Thursday, June 11, 2009

Taking Care of Business, Taking Care of Me

I don't usually think of myself as the sort of person who puts other people's needs in front of my own. The problem with that, however, is that on occasion, I have been known to do so. Since I don't think of myself as this sort of person, it can take me a really long time to figure out that I can periodically and in certain situations do that to my own detriment.

This summer, thus far, has been all about me taking care of me in terms of where I'm investing my emotional and intellectual energy. This is important, because 1) I need to get myself back in a happy place after all of the upheaval of the past academic year, and 2) I need to realize that my happiness isn't something that should be an afterthought. I'm sure this sounds selfish. I don't mean for it to sound selfish. It's not like I don't care about other people - my friends, my family. I do. But there's caring and then there's caring. And I can't be my last priority and then expect that I'll be higher on other people's lists.

One thing that I think has been helping me to become centered in this way has been working on scholarly stuff. The job may be just a job (and I do think that it is) but scholarship is part of my identity. When I'm not thinking in that particular way, I think I lose myself a little bit. So as much as I've been struggling through this article I'm working on, it is making me feel like I'm getting back in touch with who I am in important ways. It's nice to have that kind of focus; it's nice to feel like I'm working toward something concrete. And, while I love teaching and I'm passionate about teaching, I never feel this kind of focus in relation to it. Maybe because it's too interactive? Too immediate? (Which of course are the reasons that I love teaching.) I'm not sure.

But one result of all of this is that I've pulled back lately from taking care of other people, or, probably I should admit, a particular person. It became clear to me a few months back that my desire to take care of this person, which came from a real and genuine emotional place - or, let's just call a spade a spade, love - was ultimately not good for me. Now, I didn't shut this person out entirely, and I really do wish it would be possible to maintain a friendship with this person. But apparently the pulling back that I've done for my own good has caused this person pain. While I feel badly about the result, I can't find it in myself to revise my approach. I can't find it in myself to be "nice" or to go back to the way things were, or to forget what I've figured out about this relationship. I can't find it in myself to care about myself less. And, since I'm laying it all out on the table, I also can't find it in myself to feel guilt over how things are going.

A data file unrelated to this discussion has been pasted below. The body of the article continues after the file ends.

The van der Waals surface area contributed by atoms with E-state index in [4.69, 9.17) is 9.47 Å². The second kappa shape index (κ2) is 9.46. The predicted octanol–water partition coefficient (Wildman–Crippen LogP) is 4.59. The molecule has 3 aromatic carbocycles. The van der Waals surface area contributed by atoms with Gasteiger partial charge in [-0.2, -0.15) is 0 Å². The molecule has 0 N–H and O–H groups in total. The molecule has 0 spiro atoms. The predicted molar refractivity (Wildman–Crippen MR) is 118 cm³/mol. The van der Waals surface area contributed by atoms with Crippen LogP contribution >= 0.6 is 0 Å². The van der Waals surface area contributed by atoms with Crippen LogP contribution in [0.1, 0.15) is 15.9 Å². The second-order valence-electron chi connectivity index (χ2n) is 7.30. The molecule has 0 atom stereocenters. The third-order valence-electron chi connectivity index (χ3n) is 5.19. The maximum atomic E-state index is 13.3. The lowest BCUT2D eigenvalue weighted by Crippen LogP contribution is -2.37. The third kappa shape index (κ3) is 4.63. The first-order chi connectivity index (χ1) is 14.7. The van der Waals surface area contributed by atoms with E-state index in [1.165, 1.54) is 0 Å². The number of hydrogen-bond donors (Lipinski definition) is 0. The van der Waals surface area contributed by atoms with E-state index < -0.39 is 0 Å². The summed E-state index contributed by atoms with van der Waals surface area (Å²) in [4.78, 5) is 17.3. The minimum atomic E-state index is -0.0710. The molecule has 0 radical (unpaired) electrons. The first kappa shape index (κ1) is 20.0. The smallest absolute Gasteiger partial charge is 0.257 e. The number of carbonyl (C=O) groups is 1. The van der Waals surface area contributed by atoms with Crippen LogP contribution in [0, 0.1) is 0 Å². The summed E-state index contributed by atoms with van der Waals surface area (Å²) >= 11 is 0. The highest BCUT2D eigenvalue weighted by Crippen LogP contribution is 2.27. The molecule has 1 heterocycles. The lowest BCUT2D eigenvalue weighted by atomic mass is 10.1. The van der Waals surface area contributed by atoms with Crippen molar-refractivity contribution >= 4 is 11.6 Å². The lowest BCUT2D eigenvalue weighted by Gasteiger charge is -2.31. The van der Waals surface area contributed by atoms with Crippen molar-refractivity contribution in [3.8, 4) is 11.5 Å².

I worry, though, that this means I'm a hard person. I worry that this means that I'm not an open and loving person. I don't believe that these things are true, but they nevertheless cross my mind.

The thing is, it's not easy to set new boundaries. It's not easy to protect oneself from past mistakes. It's not easy to refuse a person for whom you really do care a great deal, especially when you know that your refusal hurts that person. But I can't in good conscience do anything else. I have to take care of myself right now. I know this. The other person doesn't seem to get that. The other person seems only to see his own position, his own problems, his own predicament. And I think this person kind of hates me for pulling back. I think this person sees this as me not giving a shit about him.

I've tried to explain myself to him, but I think that may be doing more harm than good. I think that I may be cruel to him, when I think that what I'm being is honest. I know that historically I've had a hard time realizing when what I think of as honesty is really cruelty.

This is what happens when I realize that it's time for me to take care of me, maybe. Maybe I become cruel.

In spite of all of that, though, I feel very centered right now, and even happy. Maybe not ecstatically happy, but basically, happy. My life is what I want for it to be right now, if I'm honest with myself about how I'm really feeling. I'd rather be taking care of myself than waiting for somebody else to do it when that person just isn't going to do it. And it's difficult for me to beat myself up for that (although I've given it the good college try in this post), just because somebody spewed some passive-aggressive bullshit at me via email. What I feel more than anything, about the passive-aggressive bullshit, is anger. Anger at myself for responding to it, even if I did protect myself in my response, and anger that this person doesn't seem to see why things are as they are, that this person is projecting onto what I do/say/write things that I don't mean. Clearly, I give a shit. But, no, I won't hurt myself in order for somebody else to feel better. I feel like the distinction here is a pretty easy one to get.

And so, I return to the article. It's going along well, I think. I think I've finally figured out the structure of the thing, and what I actually mean to say. And as silly as this article is, I suspect it will be more widely read than most of what I've written to this point - it might even be a thing that non-academic family and friends could plow their way through and be interested in - and that is satisfying. And I suppose I'll run the dishwasher, and have a glass of wine. Because at the end of the day, I'm in a good place. And I'm not going to let the haters get in the way of that.